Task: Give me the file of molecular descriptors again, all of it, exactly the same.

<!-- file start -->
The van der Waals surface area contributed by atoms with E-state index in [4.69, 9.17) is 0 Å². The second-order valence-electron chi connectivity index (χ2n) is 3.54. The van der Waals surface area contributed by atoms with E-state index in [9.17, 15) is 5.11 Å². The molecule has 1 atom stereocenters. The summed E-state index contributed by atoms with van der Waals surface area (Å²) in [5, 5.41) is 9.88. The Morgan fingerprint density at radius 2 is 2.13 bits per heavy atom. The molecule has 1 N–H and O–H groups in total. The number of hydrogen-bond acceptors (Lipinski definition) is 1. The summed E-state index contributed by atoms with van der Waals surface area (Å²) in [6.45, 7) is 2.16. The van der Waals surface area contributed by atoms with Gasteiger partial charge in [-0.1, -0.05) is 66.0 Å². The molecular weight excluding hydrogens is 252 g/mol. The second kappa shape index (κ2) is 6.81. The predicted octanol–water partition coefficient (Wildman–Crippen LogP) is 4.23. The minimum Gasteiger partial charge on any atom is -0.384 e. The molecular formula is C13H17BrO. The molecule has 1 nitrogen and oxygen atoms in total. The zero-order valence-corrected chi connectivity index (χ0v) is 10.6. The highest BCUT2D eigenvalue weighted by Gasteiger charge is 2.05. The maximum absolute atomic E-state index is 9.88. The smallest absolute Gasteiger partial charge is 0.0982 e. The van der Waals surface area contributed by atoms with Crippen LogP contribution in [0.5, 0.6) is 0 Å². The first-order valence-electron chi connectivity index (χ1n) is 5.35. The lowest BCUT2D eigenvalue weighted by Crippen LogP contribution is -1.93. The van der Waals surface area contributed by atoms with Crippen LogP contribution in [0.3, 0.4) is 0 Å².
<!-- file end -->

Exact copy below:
The van der Waals surface area contributed by atoms with E-state index in [4.69, 9.17) is 0 Å². The second-order valence-electron chi connectivity index (χ2n) is 3.54. The van der Waals surface area contributed by atoms with E-state index in [9.17, 15) is 5.11 Å². The molecule has 1 atom stereocenters. The summed E-state index contributed by atoms with van der Waals surface area (Å²) in [5, 5.41) is 9.88. The Morgan fingerprint density at radius 2 is 2.13 bits per heavy atom. The molecule has 1 N–H and O–H groups in total. The number of hydrogen-bond acceptors (Lipinski definition) is 1. The summed E-state index contributed by atoms with van der Waals surface area (Å²) in [6.45, 7) is 2.16. The van der Waals surface area contributed by atoms with Gasteiger partial charge in [-0.1, -0.05) is 66.0 Å². The molecular weight excluding hydrogens is 252 g/mol. The second kappa shape index (κ2) is 6.81. The predicted octanol–water partition coefficient (Wildman–Crippen LogP) is 4.23. The minimum Gasteiger partial charge on any atom is -0.384 e. The molecular formula is C13H17BrO. The molecule has 1 nitrogen and oxygen atoms in total. The zero-order valence-corrected chi connectivity index (χ0v) is 10.6. The highest BCUT2D eigenvalue weighted by Gasteiger charge is 2.05. The maximum absolute atomic E-state index is 9.88. The smallest absolute Gasteiger partial charge is 0.0982 e. The van der Waals surface area contributed by atoms with Crippen LogP contribution in [0.5, 0.6) is 0 Å². The first-order valence-electron chi connectivity index (χ1n) is 5.35. The lowest BCUT2D eigenvalue weighted by Crippen LogP contribution is -1.93. The van der Waals surface area contributed by atoms with Crippen LogP contribution in [0.3, 0.4) is 0 Å².